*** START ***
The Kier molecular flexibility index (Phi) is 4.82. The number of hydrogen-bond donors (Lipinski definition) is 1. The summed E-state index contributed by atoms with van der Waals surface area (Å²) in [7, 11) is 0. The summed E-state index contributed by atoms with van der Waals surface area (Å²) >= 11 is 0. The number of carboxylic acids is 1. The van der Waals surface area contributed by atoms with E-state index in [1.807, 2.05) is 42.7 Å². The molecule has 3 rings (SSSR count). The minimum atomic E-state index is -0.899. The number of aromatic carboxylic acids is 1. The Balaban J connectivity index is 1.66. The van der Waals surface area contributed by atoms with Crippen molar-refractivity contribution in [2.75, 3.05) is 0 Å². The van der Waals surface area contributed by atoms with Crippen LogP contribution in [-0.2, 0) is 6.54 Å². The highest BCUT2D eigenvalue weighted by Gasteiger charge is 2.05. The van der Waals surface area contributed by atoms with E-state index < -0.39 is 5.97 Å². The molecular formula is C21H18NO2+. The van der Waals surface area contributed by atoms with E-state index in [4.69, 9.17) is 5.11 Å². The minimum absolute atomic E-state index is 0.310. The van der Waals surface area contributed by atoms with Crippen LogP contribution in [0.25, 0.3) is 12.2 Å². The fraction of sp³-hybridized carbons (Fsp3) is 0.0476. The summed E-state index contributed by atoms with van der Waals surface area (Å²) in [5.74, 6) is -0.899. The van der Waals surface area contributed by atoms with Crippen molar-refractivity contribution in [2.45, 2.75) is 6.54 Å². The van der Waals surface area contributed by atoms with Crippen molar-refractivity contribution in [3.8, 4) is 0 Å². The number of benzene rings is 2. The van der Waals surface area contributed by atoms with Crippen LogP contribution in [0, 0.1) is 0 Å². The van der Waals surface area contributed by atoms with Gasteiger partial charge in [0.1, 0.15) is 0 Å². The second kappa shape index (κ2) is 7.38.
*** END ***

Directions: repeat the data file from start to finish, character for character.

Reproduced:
The Kier molecular flexibility index (Phi) is 4.82. The number of hydrogen-bond donors (Lipinski definition) is 1. The summed E-state index contributed by atoms with van der Waals surface area (Å²) in [7, 11) is 0. The summed E-state index contributed by atoms with van der Waals surface area (Å²) >= 11 is 0. The number of carboxylic acids is 1. The van der Waals surface area contributed by atoms with E-state index in [1.807, 2.05) is 42.7 Å². The molecule has 3 rings (SSSR count). The minimum atomic E-state index is -0.899. The number of aromatic carboxylic acids is 1. The Balaban J connectivity index is 1.66. The van der Waals surface area contributed by atoms with Crippen molar-refractivity contribution in [2.75, 3.05) is 0 Å². The van der Waals surface area contributed by atoms with Crippen LogP contribution in [-0.2, 0) is 6.54 Å². The highest BCUT2D eigenvalue weighted by Gasteiger charge is 2.05. The van der Waals surface area contributed by atoms with E-state index < -0.39 is 5.97 Å². The molecular formula is C21H18NO2+. The van der Waals surface area contributed by atoms with E-state index in [4.69, 9.17) is 5.11 Å². The minimum absolute atomic E-state index is 0.310. The van der Waals surface area contributed by atoms with Crippen LogP contribution in [0.25, 0.3) is 12.2 Å². The fraction of sp³-hybridized carbons (Fsp3) is 0.0476. The summed E-state index contributed by atoms with van der Waals surface area (Å²) in [5.74, 6) is -0.899. The van der Waals surface area contributed by atoms with Crippen molar-refractivity contribution in [2.45, 2.75) is 6.54 Å². The van der Waals surface area contributed by atoms with Crippen molar-refractivity contribution in [3.8, 4) is 0 Å². The number of benzene rings is 2. The van der Waals surface area contributed by atoms with Crippen LogP contribution in [0, 0.1) is 0 Å². The van der Waals surface area contributed by atoms with Gasteiger partial charge in [0.1, 0.15) is 0 Å². The second kappa shape index (κ2) is 7.38.